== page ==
The residential construction sector added 13,000 jobs in July from a month earlier.
A Trulia analysis of the July jobs report indicates an overall improvement in construction employment. Young-adult employment, which Trulia's chief economist Jed Kolko says impacts the housing market, is down from the previous month and remains below normal. Finally, job growth in the metropolitan areas hit the hardest by the housing crisis grew slightly in July.
The residential construction sector, including residential specialty trade contractors, added 13,000 jobs in July from the month prior, and 28,4000 jobs from three months earlier. Year-over-year, residential construction jobs are up 5.3 percent, ahead of overall job growth of 1.9 percent. Residential construction jobs remain a relatively small share of total employment (see chart below), well below their early 2000s level.
Employment among 25 to 34 year-olds, the prime age group for housing demand, was at 75.6 percent in July, down from 75.8 percent in June and 76 percent in February. Young-adult employment is less than halfway back to normal: before the bubble, their employment-population ratio hovered in the 78 to 80 percent range. Young-adult employment has an impact on housing, Kolko says. Twelve percent of employed 25 to 34 year-olds live with their parents, versus 20 percent of 25 to 34 year-olds who are unemployed.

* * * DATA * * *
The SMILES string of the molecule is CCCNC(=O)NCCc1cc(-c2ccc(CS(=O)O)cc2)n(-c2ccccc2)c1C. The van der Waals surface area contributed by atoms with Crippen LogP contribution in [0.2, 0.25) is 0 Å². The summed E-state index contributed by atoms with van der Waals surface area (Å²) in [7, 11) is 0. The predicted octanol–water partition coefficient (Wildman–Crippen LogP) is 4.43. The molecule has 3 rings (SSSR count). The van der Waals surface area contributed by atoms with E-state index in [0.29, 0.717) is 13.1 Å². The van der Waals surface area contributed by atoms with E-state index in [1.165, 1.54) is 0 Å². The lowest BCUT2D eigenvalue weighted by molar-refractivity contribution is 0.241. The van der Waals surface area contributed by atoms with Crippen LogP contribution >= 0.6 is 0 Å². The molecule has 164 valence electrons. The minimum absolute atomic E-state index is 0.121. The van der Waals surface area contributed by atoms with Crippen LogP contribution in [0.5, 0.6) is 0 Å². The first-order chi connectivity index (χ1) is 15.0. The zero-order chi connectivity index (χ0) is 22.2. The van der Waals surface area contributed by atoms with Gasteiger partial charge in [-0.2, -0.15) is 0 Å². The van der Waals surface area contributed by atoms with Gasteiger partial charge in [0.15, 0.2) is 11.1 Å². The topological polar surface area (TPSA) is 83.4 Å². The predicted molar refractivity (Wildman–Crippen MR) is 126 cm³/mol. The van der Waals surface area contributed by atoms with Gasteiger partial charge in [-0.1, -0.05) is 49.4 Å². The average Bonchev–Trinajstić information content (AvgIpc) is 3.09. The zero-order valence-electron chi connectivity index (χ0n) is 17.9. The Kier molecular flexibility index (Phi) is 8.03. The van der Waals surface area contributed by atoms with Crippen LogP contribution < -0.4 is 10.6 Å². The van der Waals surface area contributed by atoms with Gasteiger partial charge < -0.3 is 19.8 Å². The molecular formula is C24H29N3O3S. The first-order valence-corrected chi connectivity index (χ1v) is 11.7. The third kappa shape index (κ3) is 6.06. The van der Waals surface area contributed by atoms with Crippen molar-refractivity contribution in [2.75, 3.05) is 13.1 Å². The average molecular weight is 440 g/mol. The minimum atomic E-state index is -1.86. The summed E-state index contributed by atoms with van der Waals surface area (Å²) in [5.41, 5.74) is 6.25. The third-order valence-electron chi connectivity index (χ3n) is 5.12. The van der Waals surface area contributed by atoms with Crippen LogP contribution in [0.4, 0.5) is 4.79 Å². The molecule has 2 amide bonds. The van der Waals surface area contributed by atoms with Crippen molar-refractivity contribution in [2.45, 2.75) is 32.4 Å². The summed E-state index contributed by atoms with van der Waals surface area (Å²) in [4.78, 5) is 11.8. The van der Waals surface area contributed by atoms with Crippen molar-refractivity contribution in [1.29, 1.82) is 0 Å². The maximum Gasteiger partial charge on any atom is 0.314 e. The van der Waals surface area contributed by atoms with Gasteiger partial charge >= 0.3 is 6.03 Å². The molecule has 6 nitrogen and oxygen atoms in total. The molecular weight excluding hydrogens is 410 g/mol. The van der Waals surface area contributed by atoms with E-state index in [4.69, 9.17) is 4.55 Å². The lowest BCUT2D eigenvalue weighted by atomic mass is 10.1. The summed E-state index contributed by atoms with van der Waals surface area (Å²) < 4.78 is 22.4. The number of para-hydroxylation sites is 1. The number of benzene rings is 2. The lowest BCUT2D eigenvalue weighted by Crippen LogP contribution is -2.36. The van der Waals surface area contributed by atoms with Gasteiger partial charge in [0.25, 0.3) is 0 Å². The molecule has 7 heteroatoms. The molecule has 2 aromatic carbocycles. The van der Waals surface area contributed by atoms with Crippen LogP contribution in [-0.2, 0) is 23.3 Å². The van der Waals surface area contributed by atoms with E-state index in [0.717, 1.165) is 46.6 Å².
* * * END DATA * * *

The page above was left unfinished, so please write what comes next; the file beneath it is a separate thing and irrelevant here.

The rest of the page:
Job growth in “clobbered metros” was 2.2 percent year-over-year in June ahead of national job growth of 1.8 percent for the same period. Among these metros, Orlando (+3.7 percent), Fort Lauderdale (+3.3 percent), and Las Vegas (+3.1 percent) had especially strong year-over-year job growth, while Detroit employment was flat year-over-year. Among the 100 largest metros, not just those impacted the most by the housing crisis, job growth was highest in Grand Rapid, Mich,. (+5.0 percent) and lowest in Syracuse, N.Y. (-0.7 percent).